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Published monthly by Artists of Utah, a non-profit organization   

Karen Horne at the Gallery at Library Square, photo by Simon Blundell

Artist Profile: Salt Lake City
The Beauty of Present-day Life
Karen Horne, Painter of Salt Lake City

In his 1863 essay “The Painter of Modern Life,” Charles Baudelaire stated that ‘modernity’ required, “above all a man of the world to fulfill. He has every-where sought after the fugitive, fleeting beauty of present-day life, the distinguishing character of that quality which, with the reader’s kind permission, we have called ‘modernity’. Often weird, violent and excessive, he has contrived to concentrate in his drawings the acrid or heady bouquet of the wine of life.”  If we are to seek for such a representation of ‘modernity’ in Salt Lake City, of that which captures the “fugitive, fleeting beauty of present-day life,” we need look no further than the art of Karen Horne, painter of Salt Lake City.

Though she was born in New York City, and studied art at Yale and abroad, Karen Horne has deep roots in Utah, and has lived much of her life here. She is a great-granddaughter to Alice Merrill Horne, the early Utah painter and patron of the arts. Her mother, Phyllis Horne, studied fashion illustration and couture design in New York and went on to become a noted Utah painter; her father studied at Cornell Medical School, and moved the family first to California and later to Bountiful, Utah, to practice medicine. Horne followed a similar pattern, returning to Utah after years in Manhattan. It was there she met husband Michael Rowley on Madison Avenue, where he was director of a master print gallery while Horne was working at The Frick Collection. They returned to Salt Lake City in 1996 to live in Sugar House where Karen would continue her practice of doing what she had been doing in Manhattan, which was “painting plein air in the parks and working on street scenes.”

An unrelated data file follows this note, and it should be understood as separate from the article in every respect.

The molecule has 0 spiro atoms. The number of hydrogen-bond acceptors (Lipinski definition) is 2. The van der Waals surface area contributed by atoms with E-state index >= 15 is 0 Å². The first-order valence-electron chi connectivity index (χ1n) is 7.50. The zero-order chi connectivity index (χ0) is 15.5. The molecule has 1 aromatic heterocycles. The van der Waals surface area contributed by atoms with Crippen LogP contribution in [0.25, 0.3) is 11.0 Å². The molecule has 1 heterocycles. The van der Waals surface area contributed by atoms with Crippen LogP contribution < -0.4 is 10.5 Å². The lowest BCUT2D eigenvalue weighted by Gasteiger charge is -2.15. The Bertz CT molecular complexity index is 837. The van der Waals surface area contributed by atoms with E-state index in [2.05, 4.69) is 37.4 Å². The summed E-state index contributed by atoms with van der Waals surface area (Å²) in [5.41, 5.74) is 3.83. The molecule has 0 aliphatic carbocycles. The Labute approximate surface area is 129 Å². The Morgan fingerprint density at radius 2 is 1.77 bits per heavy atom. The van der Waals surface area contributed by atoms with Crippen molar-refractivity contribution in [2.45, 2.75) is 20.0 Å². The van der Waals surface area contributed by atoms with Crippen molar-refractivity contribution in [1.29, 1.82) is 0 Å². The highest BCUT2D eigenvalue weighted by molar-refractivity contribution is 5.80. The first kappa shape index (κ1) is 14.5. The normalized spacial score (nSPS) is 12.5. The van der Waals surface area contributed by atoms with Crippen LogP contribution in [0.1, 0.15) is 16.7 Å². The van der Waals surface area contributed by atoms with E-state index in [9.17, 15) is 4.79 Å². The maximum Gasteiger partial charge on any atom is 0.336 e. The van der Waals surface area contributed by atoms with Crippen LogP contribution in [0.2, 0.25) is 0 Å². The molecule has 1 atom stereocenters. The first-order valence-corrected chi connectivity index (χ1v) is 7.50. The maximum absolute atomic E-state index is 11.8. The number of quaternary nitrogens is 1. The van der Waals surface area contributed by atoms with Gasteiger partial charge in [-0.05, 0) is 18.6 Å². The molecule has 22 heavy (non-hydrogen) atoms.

Horne studied abroad in 1984 in Italy and she says, “I think my summer living in Florence and visiting Rome, Venice and other Italian cities sold me on the ‘piazza.’  I loved seeing the street life in Roman piazze, and enjoying the spectacle of Italians doing their early morning marketing in open air fruit and fish markets, then their evening promenade, and later enjoying al fresco dining. It seemed that their cities were designed to encourage gathering and mingling. Many public spaces! A constant parade!”  This early encounter with Italian ‘modernity’ would be a preparation for the canvases that would come out of Manhattan, and then the work that would evolve in Salt Lake City to become what we see today in Night and Day, a retrospective exhibit at the Gallery at Library Square, hung as a complement to the 2014 Utah Arts Festival.

Exhibitions Review: Park City
Breaking and Repairing
Brenda Mallory at Julie Nester Gallery

Driving back from Park City, where Brenda Mallory’s second exhibition at Julie Nester opened July 5th, the familiar but still disturbing sight of an elk lying dead on the median strip of I-80 brought into sharp focus the universal significance of the artworks just seen. Once broken, nothing in this world can ever be made whole again: never be put back together exactly as was. Cracked, bent, torn-and-repaired, objects whether naturally occurring or man-made, even our ideas and opinions, and especially including ourselves, gradually give way to experience, until the patina of use and abuse marks the departure into old age and dissolution. On the other hand, everything that exists has been reassembled from previously-used fragments arranged and—in the jargon of our age—repurposed from shards. What Brenda Mallory’s quiet-spoken, eloquently accumulated constructs demonstrate, as they explore the narrow zone between two-dimensional designs and three-dimensional structures, are the only way anything can become new again.

Mallory’s preferred materials are handmade papers, cloth, wax, fiber, strings, and ink, with which she produces lines and surfaces for them to articulate. Her most characteristic objects are clusters of vessels that aggregate ambiguously on a wall—part natural populations, part fabricated clusters. In much of her earlier work, these often evoked winged creatures or pollen-producing plants. Even in the presence of metal screws and rods holding them together, these flocks and bouquets, with their vivid veins and segmentations, overwhelmingly suggest organic matter, structure, and process: tubes, leaves, membranes, and what might be constructed with them.

Variable Order by Brenda Mallory
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